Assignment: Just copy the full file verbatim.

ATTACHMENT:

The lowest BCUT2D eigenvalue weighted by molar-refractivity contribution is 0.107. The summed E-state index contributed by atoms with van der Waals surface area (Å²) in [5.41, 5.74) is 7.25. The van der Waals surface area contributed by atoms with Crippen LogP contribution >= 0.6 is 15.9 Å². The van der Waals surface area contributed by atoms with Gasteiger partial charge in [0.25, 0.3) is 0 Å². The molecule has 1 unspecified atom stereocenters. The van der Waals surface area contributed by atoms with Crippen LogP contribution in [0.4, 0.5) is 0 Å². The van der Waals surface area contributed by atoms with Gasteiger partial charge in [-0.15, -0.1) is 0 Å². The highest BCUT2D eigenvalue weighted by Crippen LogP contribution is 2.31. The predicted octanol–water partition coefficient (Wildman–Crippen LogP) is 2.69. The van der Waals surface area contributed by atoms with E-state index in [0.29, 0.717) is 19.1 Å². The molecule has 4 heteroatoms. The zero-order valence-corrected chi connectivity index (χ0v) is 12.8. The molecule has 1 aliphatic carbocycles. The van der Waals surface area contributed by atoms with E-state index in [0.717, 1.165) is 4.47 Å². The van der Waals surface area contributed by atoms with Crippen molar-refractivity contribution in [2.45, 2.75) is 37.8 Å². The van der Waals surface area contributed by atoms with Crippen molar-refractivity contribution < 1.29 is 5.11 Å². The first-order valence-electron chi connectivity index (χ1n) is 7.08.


The lowest BCUT2D eigenvalue weighted by molar-refractivity contribution is 0.107. The summed E-state index contributed by atoms with van der Waals surface area (Å²) in [5.41, 5.74) is 7.25. The van der Waals surface area contributed by atoms with Crippen LogP contribution >= 0.6 is 15.9 Å². The van der Waals surface area contributed by atoms with Gasteiger partial charge in [0.25, 0.3) is 0 Å². The molecule has 1 unspecified atom stereocenters. The van der Waals surface area contributed by atoms with Crippen LogP contribution in [0.4, 0.5) is 0 Å². The van der Waals surface area contributed by atoms with Gasteiger partial charge in [-0.15, -0.1) is 0 Å². The highest BCUT2D eigenvalue weighted by Crippen LogP contribution is 2.31. The predicted octanol–water partition coefficient (Wildman–Crippen LogP) is 2.69. The van der Waals surface area contributed by atoms with E-state index in [0.29, 0.717) is 19.1 Å². The molecule has 4 heteroatoms. The zero-order valence-corrected chi connectivity index (χ0v) is 12.8. The molecule has 1 aliphatic carbocycles. The van der Waals surface area contributed by atoms with E-state index in [0.717, 1.165) is 4.47 Å². The van der Waals surface area contributed by atoms with Crippen molar-refractivity contribution in [2.45, 2.75) is 37.8 Å². The van der Waals surface area contributed by atoms with Crippen molar-refractivity contribution < 1.29 is 5.11 Å². The first-order valence-electron chi connectivity index (χ1n) is 7.08.